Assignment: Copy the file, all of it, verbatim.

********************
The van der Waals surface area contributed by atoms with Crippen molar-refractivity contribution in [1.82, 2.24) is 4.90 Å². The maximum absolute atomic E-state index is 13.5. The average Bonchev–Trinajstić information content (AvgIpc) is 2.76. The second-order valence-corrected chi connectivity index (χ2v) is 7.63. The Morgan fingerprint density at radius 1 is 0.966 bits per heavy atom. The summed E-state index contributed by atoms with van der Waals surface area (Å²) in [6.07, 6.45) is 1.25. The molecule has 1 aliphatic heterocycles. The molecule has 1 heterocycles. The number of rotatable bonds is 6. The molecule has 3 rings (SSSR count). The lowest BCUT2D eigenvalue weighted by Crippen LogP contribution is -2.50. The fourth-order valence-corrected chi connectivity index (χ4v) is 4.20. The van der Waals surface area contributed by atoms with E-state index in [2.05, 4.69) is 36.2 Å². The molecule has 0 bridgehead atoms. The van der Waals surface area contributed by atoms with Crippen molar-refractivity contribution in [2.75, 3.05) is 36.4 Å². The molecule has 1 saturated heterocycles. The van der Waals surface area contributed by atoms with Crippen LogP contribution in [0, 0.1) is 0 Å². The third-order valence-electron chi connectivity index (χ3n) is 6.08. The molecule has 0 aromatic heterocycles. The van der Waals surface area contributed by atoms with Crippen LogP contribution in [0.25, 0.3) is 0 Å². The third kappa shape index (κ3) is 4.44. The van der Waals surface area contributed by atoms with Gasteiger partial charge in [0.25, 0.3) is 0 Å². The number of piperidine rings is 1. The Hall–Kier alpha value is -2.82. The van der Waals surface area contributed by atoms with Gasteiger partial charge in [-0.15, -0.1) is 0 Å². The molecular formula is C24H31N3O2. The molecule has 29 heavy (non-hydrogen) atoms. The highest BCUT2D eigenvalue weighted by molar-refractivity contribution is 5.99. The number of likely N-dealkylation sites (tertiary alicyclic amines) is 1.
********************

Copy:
The van der Waals surface area contributed by atoms with Crippen molar-refractivity contribution in [1.82, 2.24) is 4.90 Å². The maximum absolute atomic E-state index is 13.5. The average Bonchev–Trinajstić information content (AvgIpc) is 2.76. The second-order valence-corrected chi connectivity index (χ2v) is 7.63. The Morgan fingerprint density at radius 1 is 0.966 bits per heavy atom. The summed E-state index contributed by atoms with van der Waals surface area (Å²) in [6.07, 6.45) is 1.25. The molecule has 1 aliphatic heterocycles. The molecule has 1 heterocycles. The number of rotatable bonds is 6. The molecule has 3 rings (SSSR count). The lowest BCUT2D eigenvalue weighted by Crippen LogP contribution is -2.50. The fourth-order valence-corrected chi connectivity index (χ4v) is 4.20. The van der Waals surface area contributed by atoms with E-state index in [2.05, 4.69) is 36.2 Å². The molecule has 0 bridgehead atoms. The van der Waals surface area contributed by atoms with Crippen molar-refractivity contribution in [2.75, 3.05) is 36.4 Å². The molecule has 1 saturated heterocycles. The van der Waals surface area contributed by atoms with Crippen LogP contribution in [0, 0.1) is 0 Å². The third-order valence-electron chi connectivity index (χ3n) is 6.08. The molecule has 0 aromatic heterocycles. The van der Waals surface area contributed by atoms with Crippen LogP contribution in [0.25, 0.3) is 0 Å². The third kappa shape index (κ3) is 4.44. The van der Waals surface area contributed by atoms with Gasteiger partial charge in [0.25, 0.3) is 0 Å². The number of piperidine rings is 1. The Hall–Kier alpha value is -2.82. The van der Waals surface area contributed by atoms with Gasteiger partial charge in [-0.15, -0.1) is 0 Å². The molecular formula is C24H31N3O2. The molecule has 29 heavy (non-hydrogen) atoms. The highest BCUT2D eigenvalue weighted by molar-refractivity contribution is 5.99. The number of likely N-dealkylation sites (tertiary alicyclic amines) is 1.